A Look Inside the Occupational Therapy Job Market

For all college graduates, the nerves of entering into the looming job market can be enough to encourage a few extra semesters of class enrollment, just to stay in the safety net of college. You might be asking yourself, will I be able to find a job? Will it be a job I enjoy? Can I actually make a living? If you’re a student currently working towards your degree in occupational therapy, you can breathe a little easier. Here’s why:

Will I be able to find a job?

All signs point to yes! This is because the Bureau of Labor Statistics reports that occupational therapy jobs are predicted to grow at a rate of 24 percent from 2016 to 2026, nearly 20 percent greater than the national average. Additionally, in the 2015 AOTA Salary and Workforce Survey, only 16 percent of recent occupational therapy graduates report being unable to find employment within three months of graduation. More than 50 percent of graduates were able to find employment within 1 month of graduation – some of those in under month! Even better, only 16.4 percent of graduates report that they were not able to find employment in their preferred setting.

Keep in mind, these are national averages. While occupational therapy jobs are everywhere, there is always higher demand for jobs in big cities. Finding a job in a rural area might be a bit harder, but it’s still achievable! Check out this map here to see where occupational therapy jobs are in the highest demand as of May 2017 (no surprise, California and Texas hold the two highest spots for demand).

Will it be a job I enjoy?

It’s another yes here! It’s easy to assume individuals entering the workforce as an occupational therapist will enjoy their work. Who wouldn’t love making a difference in the lives of other people on a daily basis? Most occupational therapists report that occupational therapy is a satisfying and rewarding career. Additionally, Glassdoor recently ranked occupational therapy as number four on the list of the 100 best jobs in America. This is largely due in part to OTs focus on helping people get the most out of life, containing cost in healthcare, excellent salaries, low job stress levels and increased job flexibility.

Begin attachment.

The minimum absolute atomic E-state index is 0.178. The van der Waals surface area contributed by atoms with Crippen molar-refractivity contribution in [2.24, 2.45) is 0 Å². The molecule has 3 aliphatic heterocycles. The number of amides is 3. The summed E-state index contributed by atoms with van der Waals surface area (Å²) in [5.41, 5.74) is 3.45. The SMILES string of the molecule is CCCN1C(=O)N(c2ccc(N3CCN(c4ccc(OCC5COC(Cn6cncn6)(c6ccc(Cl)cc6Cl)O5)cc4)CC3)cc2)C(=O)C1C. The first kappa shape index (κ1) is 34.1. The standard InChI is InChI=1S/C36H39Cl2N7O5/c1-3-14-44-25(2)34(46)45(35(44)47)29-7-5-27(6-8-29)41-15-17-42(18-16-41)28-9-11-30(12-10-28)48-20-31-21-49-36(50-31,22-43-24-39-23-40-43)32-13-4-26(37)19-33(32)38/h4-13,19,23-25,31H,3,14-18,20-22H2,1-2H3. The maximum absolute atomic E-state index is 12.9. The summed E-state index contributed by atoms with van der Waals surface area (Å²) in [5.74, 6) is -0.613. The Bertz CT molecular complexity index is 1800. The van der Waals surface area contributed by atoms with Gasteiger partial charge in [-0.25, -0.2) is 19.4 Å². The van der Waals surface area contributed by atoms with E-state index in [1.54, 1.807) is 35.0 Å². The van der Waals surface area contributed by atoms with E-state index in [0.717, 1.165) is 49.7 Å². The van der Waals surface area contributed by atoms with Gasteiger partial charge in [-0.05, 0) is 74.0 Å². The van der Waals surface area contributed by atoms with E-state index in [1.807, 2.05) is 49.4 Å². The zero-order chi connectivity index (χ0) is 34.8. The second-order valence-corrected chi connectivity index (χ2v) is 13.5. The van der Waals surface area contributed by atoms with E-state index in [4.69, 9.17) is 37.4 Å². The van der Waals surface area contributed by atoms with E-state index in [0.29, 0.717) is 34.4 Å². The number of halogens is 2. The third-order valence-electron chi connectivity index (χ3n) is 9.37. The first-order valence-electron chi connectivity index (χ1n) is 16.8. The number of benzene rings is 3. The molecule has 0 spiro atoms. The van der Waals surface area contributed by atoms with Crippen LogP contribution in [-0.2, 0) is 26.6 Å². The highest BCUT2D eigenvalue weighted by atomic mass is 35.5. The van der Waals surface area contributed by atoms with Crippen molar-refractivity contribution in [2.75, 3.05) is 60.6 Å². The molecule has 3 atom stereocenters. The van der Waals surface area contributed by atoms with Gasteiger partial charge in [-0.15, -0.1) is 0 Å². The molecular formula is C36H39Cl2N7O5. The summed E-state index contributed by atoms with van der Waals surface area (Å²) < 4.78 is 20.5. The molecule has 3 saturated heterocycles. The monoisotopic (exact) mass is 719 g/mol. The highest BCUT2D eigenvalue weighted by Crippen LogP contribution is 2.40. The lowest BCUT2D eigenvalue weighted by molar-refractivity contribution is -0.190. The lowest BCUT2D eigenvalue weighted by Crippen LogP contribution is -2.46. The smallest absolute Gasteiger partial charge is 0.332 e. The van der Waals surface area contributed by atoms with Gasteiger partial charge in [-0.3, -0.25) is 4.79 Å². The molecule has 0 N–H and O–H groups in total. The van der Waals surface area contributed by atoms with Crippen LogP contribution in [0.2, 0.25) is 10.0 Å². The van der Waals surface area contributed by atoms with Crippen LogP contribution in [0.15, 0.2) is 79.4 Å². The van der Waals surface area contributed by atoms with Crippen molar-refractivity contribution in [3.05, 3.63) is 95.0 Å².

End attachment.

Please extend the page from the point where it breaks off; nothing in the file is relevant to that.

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Will I actually make a living?

Yes again! Although it’s not just about the money, occupational therapy graduates can expect to make well above the national average, regardless of their chosen practice setting. According to the Bureau of Labor Statistics, the median salary for occupational therapists in 2017 was $84,640, with respondents in the 90th percentile making $120,000 or more (learn four traits of high performing OTs here). Occupational therapy assistants reported an annual median salary of $48,000 and a median hourly rate of $26 per hour. More great news? Salaries for occupational therapists have risen 8.2 percent for full-time practitioners since 2010.

So, how do I get the job?

Some simple advice to start, make sure your resume is formatted correctly and error free. Additionally, be sure to include a cover letter that explains who you are and why you want the job you are applying for. Maybe this seems obvious to you, but you’d be surprised how many job applications we get at All Care Therapies that don’t meet these criteria.

If you get an interview, dress professionally and be early! Do your research about the company you are applying with. Check out the company’s website and find at least three facts you can share in the interview. We ask every applicant what they know about our company and are most impressed by those who have clearly done their homework! Also, be prepared to ask your interviewer questions as well. We always ask if applicants have questions for us at the end of the interview-and we love when they do. It shows they are excited about the position and our company.

You should also be prepared to share your strengths and weaknesses. We also ask this at every interview. Interviewers know no one is perfect, and we’d rather have someone who is aware of and honest about their weaknesses and working to improve them, rather than someone who views themselves as perfect. When sharing your strengths, don’t be afraid to sell yourself. We want to know why we should hire you!

Remember, as you move from the role of occupational therapy student to occupational therapy practitioner, don’t be nervous! You are joining a field with excellent growth, large job opportunities, well paying salaries, high job satisfaction, and most importantly, one that is truly making a difference in the lives of others.

8 thoughts on “A Look Inside the Occupational Therapy Job Market